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S636 CPVC vent pipe clearance to combustibles

robjmc1 Member Posts: 7
Anyone use PVC or CPCV vent pipe on a mod/con and have it in contact with wood or combustibles. I had System 636 CPVC installed following manufacturers manual when by house was under construction but did not have gas yet. I used this because it is classified as Type BH Class IIB vent, suitable for use on appliances with flue gas temperatures up to and including 90ºC (194ºF) and has a 0” clearance to combustibles. Now that I am looking at different boilers I find they all have different clearances to combustibles for the vent. Some have 0” some have 1/2” and others have 1” clearance around combustibles also some say do not insulate as the temperature will damage the pipe and some say to insulate if it passes through a unheated space others say only leave the first 3ft exposed and must be CPVC. In my installation it is ran in a chase from the basement to the roof there is clearance around the pipe except in two places between the 1st and 2nd floor it touches wood a there is insulation around it at the attic floor. Has any had an installation where the vent is in a chase or touching combustibles any problems with over heating pipe or different manufacturers having different stack temps. I would think if they can be used with PVC rated at 140f than CPVC with a 190f rating should not be a problem especially if the pipe manufacturers approve it with 0” clearance to combustibles .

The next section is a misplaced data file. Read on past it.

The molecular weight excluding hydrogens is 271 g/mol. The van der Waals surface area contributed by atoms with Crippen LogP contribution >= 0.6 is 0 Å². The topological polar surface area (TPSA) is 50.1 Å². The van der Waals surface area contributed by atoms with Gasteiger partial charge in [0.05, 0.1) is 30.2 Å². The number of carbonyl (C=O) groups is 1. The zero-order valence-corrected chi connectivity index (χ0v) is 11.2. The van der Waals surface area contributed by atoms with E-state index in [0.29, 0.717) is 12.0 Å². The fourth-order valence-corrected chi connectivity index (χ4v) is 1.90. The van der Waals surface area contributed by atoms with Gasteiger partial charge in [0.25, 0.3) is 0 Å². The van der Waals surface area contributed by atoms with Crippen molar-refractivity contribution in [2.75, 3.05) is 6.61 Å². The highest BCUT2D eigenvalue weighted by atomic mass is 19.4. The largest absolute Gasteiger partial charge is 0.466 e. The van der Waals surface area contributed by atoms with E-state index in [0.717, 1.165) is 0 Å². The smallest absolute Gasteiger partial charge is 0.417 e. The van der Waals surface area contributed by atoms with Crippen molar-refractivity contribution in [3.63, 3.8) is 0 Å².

EBEBRATT-Ed Member Posts: 15,635
    Steam pipes run at 212 minimum and are in contact with wood all over the place.

    Running lower water temperature will keep the flue pipe cooler as well as save money on fuel and promote condensing....if you can

    A lot of installers never give this stuff a second thought. It's good that you do